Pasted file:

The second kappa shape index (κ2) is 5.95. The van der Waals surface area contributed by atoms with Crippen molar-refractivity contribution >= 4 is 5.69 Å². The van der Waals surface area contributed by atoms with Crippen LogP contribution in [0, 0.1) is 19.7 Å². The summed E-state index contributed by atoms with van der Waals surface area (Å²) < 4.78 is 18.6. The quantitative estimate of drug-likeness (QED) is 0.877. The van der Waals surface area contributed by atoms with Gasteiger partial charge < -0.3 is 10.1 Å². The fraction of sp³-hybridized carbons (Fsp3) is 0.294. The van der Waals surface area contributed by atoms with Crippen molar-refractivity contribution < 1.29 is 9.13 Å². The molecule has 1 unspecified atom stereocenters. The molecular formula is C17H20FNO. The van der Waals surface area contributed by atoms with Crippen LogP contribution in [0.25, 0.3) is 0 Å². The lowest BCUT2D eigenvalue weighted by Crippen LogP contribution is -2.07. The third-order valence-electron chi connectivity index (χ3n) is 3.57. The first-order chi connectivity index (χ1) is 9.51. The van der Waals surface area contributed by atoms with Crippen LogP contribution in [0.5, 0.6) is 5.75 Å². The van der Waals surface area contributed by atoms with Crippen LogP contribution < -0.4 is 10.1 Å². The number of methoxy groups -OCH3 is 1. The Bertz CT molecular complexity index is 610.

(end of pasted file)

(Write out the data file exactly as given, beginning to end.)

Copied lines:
The second kappa shape index (κ2) is 5.95. The van der Waals surface area contributed by atoms with Crippen molar-refractivity contribution >= 4 is 5.69 Å². The van der Waals surface area contributed by atoms with Crippen LogP contribution in [0, 0.1) is 19.7 Å². The summed E-state index contributed by atoms with van der Waals surface area (Å²) < 4.78 is 18.6. The quantitative estimate of drug-likeness (QED) is 0.877. The van der Waals surface area contributed by atoms with Gasteiger partial charge < -0.3 is 10.1 Å². The fraction of sp³-hybridized carbons (Fsp3) is 0.294. The van der Waals surface area contributed by atoms with Crippen molar-refractivity contribution < 1.29 is 9.13 Å². The molecule has 1 unspecified atom stereocenters. The molecular formula is C17H20FNO. The van der Waals surface area contributed by atoms with Crippen LogP contribution in [0.25, 0.3) is 0 Å². The lowest BCUT2D eigenvalue weighted by Crippen LogP contribution is -2.07. The third-order valence-electron chi connectivity index (χ3n) is 3.57. The first-order chi connectivity index (χ1) is 9.51. The van der Waals surface area contributed by atoms with Crippen LogP contribution in [0.5, 0.6) is 5.75 Å². The van der Waals surface area contributed by atoms with Crippen LogP contribution < -0.4 is 10.1 Å². The number of methoxy groups -OCH3 is 1. The Bertz CT molecular complexity index is 610.